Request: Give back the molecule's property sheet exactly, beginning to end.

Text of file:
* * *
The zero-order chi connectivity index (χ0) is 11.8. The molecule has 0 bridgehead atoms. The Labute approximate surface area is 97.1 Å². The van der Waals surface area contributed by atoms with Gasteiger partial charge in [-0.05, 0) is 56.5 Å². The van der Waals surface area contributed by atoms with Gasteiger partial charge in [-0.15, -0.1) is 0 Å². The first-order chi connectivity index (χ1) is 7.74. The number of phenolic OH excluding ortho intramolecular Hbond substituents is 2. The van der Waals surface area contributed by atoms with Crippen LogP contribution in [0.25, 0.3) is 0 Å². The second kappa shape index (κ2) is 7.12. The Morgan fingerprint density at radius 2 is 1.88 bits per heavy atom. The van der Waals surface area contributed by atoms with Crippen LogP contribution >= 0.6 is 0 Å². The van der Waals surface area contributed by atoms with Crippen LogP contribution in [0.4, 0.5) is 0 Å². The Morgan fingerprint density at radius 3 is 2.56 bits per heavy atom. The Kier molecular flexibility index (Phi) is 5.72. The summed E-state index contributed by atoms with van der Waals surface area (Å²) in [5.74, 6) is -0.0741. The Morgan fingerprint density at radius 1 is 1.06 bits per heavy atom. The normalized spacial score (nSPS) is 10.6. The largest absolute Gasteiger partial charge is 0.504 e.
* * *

The zero-order chi connectivity index (χ0) is 11.8. The molecule has 0 bridgehead atoms. The Labute approximate surface area is 97.1 Å². The van der Waals surface area contributed by atoms with Gasteiger partial charge in [-0.05, 0) is 56.5 Å². The van der Waals surface area contributed by atoms with Gasteiger partial charge in [-0.15, -0.1) is 0 Å². The first-order chi connectivity index (χ1) is 7.74. The number of phenolic OH excluding ortho intramolecular Hbond substituents is 2. The van der Waals surface area contributed by atoms with Crippen LogP contribution in [0.25, 0.3) is 0 Å². The second kappa shape index (κ2) is 7.12. The Morgan fingerprint density at radius 2 is 1.88 bits per heavy atom. The van der Waals surface area contributed by atoms with Crippen LogP contribution >= 0.6 is 0 Å². The van der Waals surface area contributed by atoms with Crippen LogP contribution in [0.4, 0.5) is 0 Å². The Morgan fingerprint density at radius 3 is 2.56 bits per heavy atom. The Kier molecular flexibility index (Phi) is 5.72. The summed E-state index contributed by atoms with van der Waals surface area (Å²) in [5.74, 6) is -0.0741. The Morgan fingerprint density at radius 1 is 1.06 bits per heavy atom. The normalized spacial score (nSPS) is 10.6. The largest absolute Gasteiger partial charge is 0.504 e.